Organ donation progress: monkeys lived with pig heart half a year

Posted on


The pig hearts had to be manipulated before the transplantation. (Photo: dpa)

Wednesday, December 05, 2018

As part of a study, a German research team transplanted pig hearts into the bodies of five baboons. With success: The monkeys tolerate the new organs. The experts speak of a milestone for the future of organ donation for humans.

Baboon transplanted pig hearts survived more than half a year in an experiment before the study was discontinued. Thus, the transfer of pig hearts to humans as a solution to the lack of donor organs has come a big step closer. A research team led by the Munich heart surgeon Bruno Reichart and the veterinarian Eckhard Wolf transplanted genetically modified pig hearts into baboons using a sophisticated technique. Two out of five animals were still in good health after 90 days when their attempt was terminated, as the researchers report in the journal "Nature". Two animals even lived 195 and 182 days, a good half a year before being killed. Heart and liver function were normal, rejection reactions did not exist. An animal died of thrombosis after 51 days. The overall result was a milestone on the way to a possible transplantation of pig hearts in humans, the scientists explained. In general, with a survival time of three months, the condition set by the International Transplantation Society for clinical trials is met. About three years would be further preparations before the first clinical trials on selected patients could be possible – "if all goes well," said Reichart. Independent experts see the study as an important step on the way to transplantation in humans. Four of the five baboons seemed to tolerate the transplant well without developing severe infections as a result of immunosuppression, emphasized the Berlin transplant expert Christoph Knosalla in a "Nature" commentary. Therefore, this developed technology can also work in humans, if the xenotransplantation – the exchange across species boundaries – far enough advanced to start initial clinical trials.Temporär SchweineherzThe Aachen physician Rene Tolba called the results "clinically highly relevant". "A first clinical indication for such a xenotransplantation could be the so-called" Bridge to Transplantation ", where a critically ill patient waiting for a donor organ would be offered a transplant of a pig heart as a bridge." Xenotransplantation has been under research since the 1980s , Pigs are particularly suitable as donors because their metabolism is similar to that of humans. Reichart, who had the first heart lung transplantation in Germany in 1983, has been dealing with the topic for a long time and was for many years head of the special research area for xenotransplantation of the German Research Foundation (Deutsche Forschungsgemeinschaft, DFG). Until now, baboon transplantations had survived a maximum of 57 days. Above all, the team around Reichart changed the type of transplantation. Instead of cooling the heart as usual, it was connected to a circuit containing a plasma-containing fluid so that it was oxygenated before and during the operation. This may also be a possibility for conventional transplants to improve success, Reichart said. In addition, the researchers reduced the blood pressure of the baboons during surgery to that of pigs to protect the organ. "Obviously, pig hearts are worse at keeping alive than human hearts," said Reichart. Hope for pilot studiesThe researchers had to take another step in the attempt. Baboons are smaller than pigs – the pig heart grew and resulted in fatal liver damage. Therefore, the researchers gave a drug (temsirolimus, a derivative of rapamycin) to stem growth. That would be unnecessary in humans, since his heart corresponds in size to the pig's heart. The pigs had been genetically manipulated to reduce the rejection reaction. More such experiments would have to follow, Reichart said. According to the specifications for clinical trials, six out of ten animals should reach at least the three-month period. This can be achieved in half a year, said Reichart. "We hope to finish this in the spring." At the same time, it's about testing new immunosuppressants. "We need a humanized antibody, which we must use in the next two years," said Reichart. "We hope to get approval to do pilot studies." Not only pig hearts, but also kidneys should be transplanted. At the same time, however, it will take another year before the animal donor organs can be used as a standard method and animals could be specially produced for them. Better planning of transplants More about animal donor organs would have many advantages, Reichart said. The entire microbiology of the donor organ is known in contrast to donor hearts of dead people. This reduces the risk of infections. The recipient can be prepared in peace. "This is the elegant thing about xenotransplantation: in contrast to human transplantation, everything is known in advance." Recently, a big step had been taken a few years ago in the transplantation of genetically modified pig hearts into baboons. The hearts were used in the abdomen and beat there for two and a half years – but without replacing the heart of the baboon. The vision to save human life with animal organs goes back a long way. In the United States, in the 1980s, a doctor had even dared use a baboon heart for a dying newborn with an inoperative heart. The girl only survived for about two weeks. In clinical studies, porcine pancreatic islet cells have already been transplanted to help people with diabetes.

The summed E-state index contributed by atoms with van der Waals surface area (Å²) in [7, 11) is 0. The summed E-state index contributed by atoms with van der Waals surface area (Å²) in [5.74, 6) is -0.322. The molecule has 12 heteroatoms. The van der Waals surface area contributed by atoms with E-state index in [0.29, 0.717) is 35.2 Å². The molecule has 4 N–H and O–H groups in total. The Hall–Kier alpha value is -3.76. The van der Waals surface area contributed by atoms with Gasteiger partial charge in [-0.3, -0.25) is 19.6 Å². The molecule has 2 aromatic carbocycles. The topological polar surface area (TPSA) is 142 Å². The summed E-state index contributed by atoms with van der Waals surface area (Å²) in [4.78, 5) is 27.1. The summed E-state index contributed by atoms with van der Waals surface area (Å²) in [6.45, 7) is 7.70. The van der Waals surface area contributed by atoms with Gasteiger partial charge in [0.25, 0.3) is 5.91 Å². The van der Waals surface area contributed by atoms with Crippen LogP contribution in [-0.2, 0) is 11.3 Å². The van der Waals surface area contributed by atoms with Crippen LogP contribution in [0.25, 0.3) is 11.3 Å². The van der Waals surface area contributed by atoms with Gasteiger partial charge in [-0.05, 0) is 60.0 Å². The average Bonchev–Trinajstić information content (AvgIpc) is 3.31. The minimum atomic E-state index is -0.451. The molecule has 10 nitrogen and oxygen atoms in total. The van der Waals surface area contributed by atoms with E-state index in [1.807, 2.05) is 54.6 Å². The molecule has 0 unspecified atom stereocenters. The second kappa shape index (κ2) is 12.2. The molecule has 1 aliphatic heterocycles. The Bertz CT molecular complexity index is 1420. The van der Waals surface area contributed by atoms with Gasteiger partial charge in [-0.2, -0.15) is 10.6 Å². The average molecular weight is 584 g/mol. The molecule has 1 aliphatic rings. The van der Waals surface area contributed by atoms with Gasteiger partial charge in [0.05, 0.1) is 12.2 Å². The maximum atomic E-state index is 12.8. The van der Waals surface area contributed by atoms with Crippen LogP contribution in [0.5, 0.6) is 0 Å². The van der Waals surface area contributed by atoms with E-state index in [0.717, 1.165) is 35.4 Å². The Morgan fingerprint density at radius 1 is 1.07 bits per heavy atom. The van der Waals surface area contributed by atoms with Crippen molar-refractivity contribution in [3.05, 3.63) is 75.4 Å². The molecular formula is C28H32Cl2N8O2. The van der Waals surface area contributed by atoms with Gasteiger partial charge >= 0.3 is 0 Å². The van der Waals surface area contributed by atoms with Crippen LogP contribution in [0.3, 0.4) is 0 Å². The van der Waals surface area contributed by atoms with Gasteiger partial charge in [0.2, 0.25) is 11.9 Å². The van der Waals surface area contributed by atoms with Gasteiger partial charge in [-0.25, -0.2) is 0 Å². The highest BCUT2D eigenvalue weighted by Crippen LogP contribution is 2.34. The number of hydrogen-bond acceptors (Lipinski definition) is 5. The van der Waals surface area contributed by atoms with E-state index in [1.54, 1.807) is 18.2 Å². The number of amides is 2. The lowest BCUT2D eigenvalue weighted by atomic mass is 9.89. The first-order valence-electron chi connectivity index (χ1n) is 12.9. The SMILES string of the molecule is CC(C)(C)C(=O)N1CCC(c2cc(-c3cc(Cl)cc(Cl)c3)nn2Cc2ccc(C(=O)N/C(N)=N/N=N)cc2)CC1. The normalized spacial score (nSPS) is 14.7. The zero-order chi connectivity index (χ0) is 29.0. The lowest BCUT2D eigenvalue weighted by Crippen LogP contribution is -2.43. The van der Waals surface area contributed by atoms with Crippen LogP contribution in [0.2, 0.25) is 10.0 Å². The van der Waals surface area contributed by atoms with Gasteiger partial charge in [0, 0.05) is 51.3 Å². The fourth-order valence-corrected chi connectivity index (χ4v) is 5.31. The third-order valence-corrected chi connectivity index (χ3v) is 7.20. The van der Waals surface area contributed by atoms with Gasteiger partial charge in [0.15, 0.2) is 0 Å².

Leave a Reply

Your email address will not be published. Required fields are marked *